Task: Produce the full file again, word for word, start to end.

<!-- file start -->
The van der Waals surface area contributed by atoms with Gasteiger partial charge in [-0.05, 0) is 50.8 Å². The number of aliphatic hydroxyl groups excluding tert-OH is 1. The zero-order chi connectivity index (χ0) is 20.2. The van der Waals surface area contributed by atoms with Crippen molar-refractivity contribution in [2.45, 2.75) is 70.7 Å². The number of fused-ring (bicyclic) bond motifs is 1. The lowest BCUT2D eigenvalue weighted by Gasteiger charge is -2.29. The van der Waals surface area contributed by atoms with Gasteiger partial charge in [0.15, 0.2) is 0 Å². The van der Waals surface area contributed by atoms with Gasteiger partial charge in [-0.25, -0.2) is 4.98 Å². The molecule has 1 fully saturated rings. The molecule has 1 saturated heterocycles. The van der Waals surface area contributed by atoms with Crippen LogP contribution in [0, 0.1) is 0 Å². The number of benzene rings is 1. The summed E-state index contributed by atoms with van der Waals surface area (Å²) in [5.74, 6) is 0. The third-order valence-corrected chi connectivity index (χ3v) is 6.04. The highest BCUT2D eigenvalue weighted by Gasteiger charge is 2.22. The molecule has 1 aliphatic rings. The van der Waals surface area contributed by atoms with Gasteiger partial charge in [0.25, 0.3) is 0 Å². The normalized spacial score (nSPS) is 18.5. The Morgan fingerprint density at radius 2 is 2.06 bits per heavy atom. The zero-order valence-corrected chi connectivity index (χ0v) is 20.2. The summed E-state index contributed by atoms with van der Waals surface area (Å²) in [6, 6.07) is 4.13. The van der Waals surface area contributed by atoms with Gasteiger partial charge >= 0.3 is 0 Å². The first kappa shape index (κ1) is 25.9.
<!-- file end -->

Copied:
The van der Waals surface area contributed by atoms with Gasteiger partial charge in [-0.05, 0) is 50.8 Å². The number of aliphatic hydroxyl groups excluding tert-OH is 1. The zero-order chi connectivity index (χ0) is 20.2. The van der Waals surface area contributed by atoms with Crippen molar-refractivity contribution in [2.45, 2.75) is 70.7 Å². The number of fused-ring (bicyclic) bond motifs is 1. The lowest BCUT2D eigenvalue weighted by Gasteiger charge is -2.29. The van der Waals surface area contributed by atoms with Gasteiger partial charge in [0.15, 0.2) is 0 Å². The van der Waals surface area contributed by atoms with Gasteiger partial charge in [-0.25, -0.2) is 4.98 Å². The molecule has 1 fully saturated rings. The molecule has 1 saturated heterocycles. The van der Waals surface area contributed by atoms with Crippen LogP contribution in [0, 0.1) is 0 Å². The number of benzene rings is 1. The summed E-state index contributed by atoms with van der Waals surface area (Å²) in [5.74, 6) is 0. The third-order valence-corrected chi connectivity index (χ3v) is 6.04. The highest BCUT2D eigenvalue weighted by Gasteiger charge is 2.22. The molecule has 1 aliphatic rings. The van der Waals surface area contributed by atoms with Gasteiger partial charge in [0.25, 0.3) is 0 Å². The normalized spacial score (nSPS) is 18.5. The Morgan fingerprint density at radius 2 is 2.06 bits per heavy atom. The zero-order valence-corrected chi connectivity index (χ0v) is 20.2. The summed E-state index contributed by atoms with van der Waals surface area (Å²) in [6, 6.07) is 4.13. The van der Waals surface area contributed by atoms with Gasteiger partial charge >= 0.3 is 0 Å². The first kappa shape index (κ1) is 25.9.